Local businesses in the age of COVID-19

Since the beginning of the pandemic over a year ago, businesses have been hit hard, and many, especially small, local businesses, have taken to reworking their operations in order to make ends meet. They have faced budget cuts, significant decreases in employment and concerns over the health of workers.

Siloam Springs’ businesses are no exception. Tintos & Tapas, a Colombian cafe in downtown Siloam, has had to close on multiple occasions for being understaffed or for deep cleaning. Jasmine Allgood, the cafe’s owner, shares her experience of “when this COVID crisis kicks you and your staff on its back.” She said, “I know it could be worse and people are hurting while coping. We try and make something delicious to feed your soul. It’s the least that we can do because it feeds our soul.”

While times are currently tough, it hasn’t stopped passionate entrepreneurs from adding new life to the town. Many new businesses have sprung forth during the pandemic: Pho N Rolls, Doomsday Coffee and the Downtown Bakery have all opened up in the past year. There are also plans for a new whitewater rafting park and a 7 Brew coffee shop.

Doomsday Coffee, the latest coffee shop to be added to Siloam, is another one of the new businesses fighting for a chance in the pandemic era. Sam Heidrick, a senior psychology major, visited the coffee shop over the weekend. “I really liked the overall vibe.” He continued, “I am actually kind of glad that we have an additional coffee shop now. There have been multiple occasions on which I’d try to find a seat in Pour Jon’s, but it would be too full, so I’m glad to have another option. It’s especially nice right now because it is one of the only coffee shops in Siloam with indoor seating.”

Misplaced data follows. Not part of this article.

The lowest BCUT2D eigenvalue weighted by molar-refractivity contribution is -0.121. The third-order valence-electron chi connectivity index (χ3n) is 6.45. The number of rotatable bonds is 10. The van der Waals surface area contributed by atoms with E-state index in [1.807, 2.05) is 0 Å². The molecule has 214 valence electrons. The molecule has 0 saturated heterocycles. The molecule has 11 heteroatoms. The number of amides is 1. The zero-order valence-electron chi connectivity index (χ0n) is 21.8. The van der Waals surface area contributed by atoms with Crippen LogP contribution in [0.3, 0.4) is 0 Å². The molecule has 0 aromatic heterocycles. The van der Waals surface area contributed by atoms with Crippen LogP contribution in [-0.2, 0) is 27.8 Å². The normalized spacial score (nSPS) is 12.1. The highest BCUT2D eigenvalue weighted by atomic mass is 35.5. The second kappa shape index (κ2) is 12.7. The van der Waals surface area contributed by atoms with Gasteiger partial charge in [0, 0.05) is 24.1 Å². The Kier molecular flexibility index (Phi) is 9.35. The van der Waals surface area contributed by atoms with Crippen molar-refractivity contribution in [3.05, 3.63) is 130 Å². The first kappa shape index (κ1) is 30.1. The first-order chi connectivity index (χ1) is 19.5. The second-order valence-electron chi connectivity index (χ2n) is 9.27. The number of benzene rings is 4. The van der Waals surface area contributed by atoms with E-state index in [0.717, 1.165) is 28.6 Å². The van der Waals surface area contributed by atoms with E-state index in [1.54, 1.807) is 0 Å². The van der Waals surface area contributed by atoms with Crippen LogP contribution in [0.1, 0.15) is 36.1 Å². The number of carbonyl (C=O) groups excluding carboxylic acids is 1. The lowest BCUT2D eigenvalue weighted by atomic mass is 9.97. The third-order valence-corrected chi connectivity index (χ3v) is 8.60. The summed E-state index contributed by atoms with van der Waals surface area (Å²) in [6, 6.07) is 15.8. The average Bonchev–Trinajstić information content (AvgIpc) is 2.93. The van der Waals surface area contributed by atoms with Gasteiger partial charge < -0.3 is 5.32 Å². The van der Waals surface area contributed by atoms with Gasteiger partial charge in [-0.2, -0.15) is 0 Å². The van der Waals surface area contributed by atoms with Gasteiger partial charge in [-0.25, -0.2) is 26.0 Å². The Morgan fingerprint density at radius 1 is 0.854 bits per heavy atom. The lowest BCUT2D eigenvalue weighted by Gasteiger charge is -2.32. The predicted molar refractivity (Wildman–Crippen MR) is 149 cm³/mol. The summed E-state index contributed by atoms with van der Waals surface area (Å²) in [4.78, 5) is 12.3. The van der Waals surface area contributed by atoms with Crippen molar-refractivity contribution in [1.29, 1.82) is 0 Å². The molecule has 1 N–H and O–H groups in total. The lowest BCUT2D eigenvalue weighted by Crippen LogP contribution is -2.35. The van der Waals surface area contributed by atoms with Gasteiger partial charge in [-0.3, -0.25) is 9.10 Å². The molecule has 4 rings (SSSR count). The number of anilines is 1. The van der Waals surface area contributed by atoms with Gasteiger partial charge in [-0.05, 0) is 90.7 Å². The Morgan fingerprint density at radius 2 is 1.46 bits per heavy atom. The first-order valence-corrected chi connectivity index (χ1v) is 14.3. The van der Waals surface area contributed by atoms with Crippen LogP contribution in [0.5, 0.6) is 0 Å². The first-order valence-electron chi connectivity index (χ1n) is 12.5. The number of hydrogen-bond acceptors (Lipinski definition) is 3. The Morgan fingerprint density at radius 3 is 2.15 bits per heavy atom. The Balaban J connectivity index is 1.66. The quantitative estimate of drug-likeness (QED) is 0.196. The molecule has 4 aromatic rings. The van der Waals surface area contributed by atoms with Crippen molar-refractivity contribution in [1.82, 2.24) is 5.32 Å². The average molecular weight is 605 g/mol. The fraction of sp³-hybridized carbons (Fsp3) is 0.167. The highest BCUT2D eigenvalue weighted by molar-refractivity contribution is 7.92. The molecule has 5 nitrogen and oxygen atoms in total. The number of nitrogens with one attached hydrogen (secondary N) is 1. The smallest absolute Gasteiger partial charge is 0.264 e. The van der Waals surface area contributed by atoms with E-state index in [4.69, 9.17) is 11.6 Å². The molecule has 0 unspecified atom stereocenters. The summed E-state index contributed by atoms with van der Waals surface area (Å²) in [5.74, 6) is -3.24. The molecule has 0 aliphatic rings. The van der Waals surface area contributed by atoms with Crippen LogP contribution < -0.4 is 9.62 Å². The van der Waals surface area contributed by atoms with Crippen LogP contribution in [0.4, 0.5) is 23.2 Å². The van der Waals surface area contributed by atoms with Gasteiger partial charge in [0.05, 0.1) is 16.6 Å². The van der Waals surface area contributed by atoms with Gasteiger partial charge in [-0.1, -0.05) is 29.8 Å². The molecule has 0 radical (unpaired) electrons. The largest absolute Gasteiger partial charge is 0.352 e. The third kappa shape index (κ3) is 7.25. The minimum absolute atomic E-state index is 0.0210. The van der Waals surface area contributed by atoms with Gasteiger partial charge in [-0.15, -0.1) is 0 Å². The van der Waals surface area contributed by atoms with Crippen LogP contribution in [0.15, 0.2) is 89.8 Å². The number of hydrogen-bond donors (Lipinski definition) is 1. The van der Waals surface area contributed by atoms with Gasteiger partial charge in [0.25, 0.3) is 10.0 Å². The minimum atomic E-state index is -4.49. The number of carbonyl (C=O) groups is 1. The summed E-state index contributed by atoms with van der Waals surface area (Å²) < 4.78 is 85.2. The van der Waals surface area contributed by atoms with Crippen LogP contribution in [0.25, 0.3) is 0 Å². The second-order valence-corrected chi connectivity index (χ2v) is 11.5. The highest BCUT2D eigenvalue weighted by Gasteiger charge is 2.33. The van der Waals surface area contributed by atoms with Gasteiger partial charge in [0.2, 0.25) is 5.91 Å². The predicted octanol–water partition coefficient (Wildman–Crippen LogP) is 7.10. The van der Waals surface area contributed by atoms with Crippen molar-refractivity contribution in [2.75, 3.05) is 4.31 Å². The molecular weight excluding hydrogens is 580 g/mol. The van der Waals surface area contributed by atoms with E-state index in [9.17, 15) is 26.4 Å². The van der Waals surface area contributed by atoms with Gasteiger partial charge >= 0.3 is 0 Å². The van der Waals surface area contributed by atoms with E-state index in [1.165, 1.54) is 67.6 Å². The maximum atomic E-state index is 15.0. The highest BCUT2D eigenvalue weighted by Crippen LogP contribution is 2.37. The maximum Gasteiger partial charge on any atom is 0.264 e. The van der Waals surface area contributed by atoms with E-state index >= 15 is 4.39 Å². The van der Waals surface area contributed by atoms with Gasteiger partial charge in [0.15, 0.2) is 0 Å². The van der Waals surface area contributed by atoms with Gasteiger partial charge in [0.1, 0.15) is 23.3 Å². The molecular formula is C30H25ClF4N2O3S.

One of the new businesses coming to Siloam is Arch and Axe, an archery and axe-throwing range that will be located in a renovated version of the 1914 Gaither Mill downtown.

Heather Lanker, a local businesswoman who is spearheading the project, said “Siloam Springs already has enough places to eat and drink; we wanted something different for people to come and enjoy.” She continued, “We have a college right here up the street, and there’s not a lot of things for them to do, so we definitely wanted to pull the community into doing some kind of activity. This is a fun, different way for engaging socially.”

Lanker’s daughter, Madison, is a junior graphic design major at JBU. She believes that it will be a huge hit and is excited about her mother’s work. “I think it will help the need for more entertainment in town because right now there’s not a lot to do besides going to the park or bowling.” Despite the difficulties that businesses across the nation have experienced in the last year, the number of new businesses being created has skyrocketed. The US Census Bureau has reported that applications have hit their highest level in a decade. “This trend is very encouraging,” said economist Joseph Brusuelas. “After a deep recession, you want a chunk of displaced workers to feel confident they can take advantage of pro-business conditions like low-interest rates and strike out on their own,” he said. “This has been one of the primary catalysts of the resilience of the US economy throughout its history.”

Photo by Katelyn Kingcade/The Threefold Advocate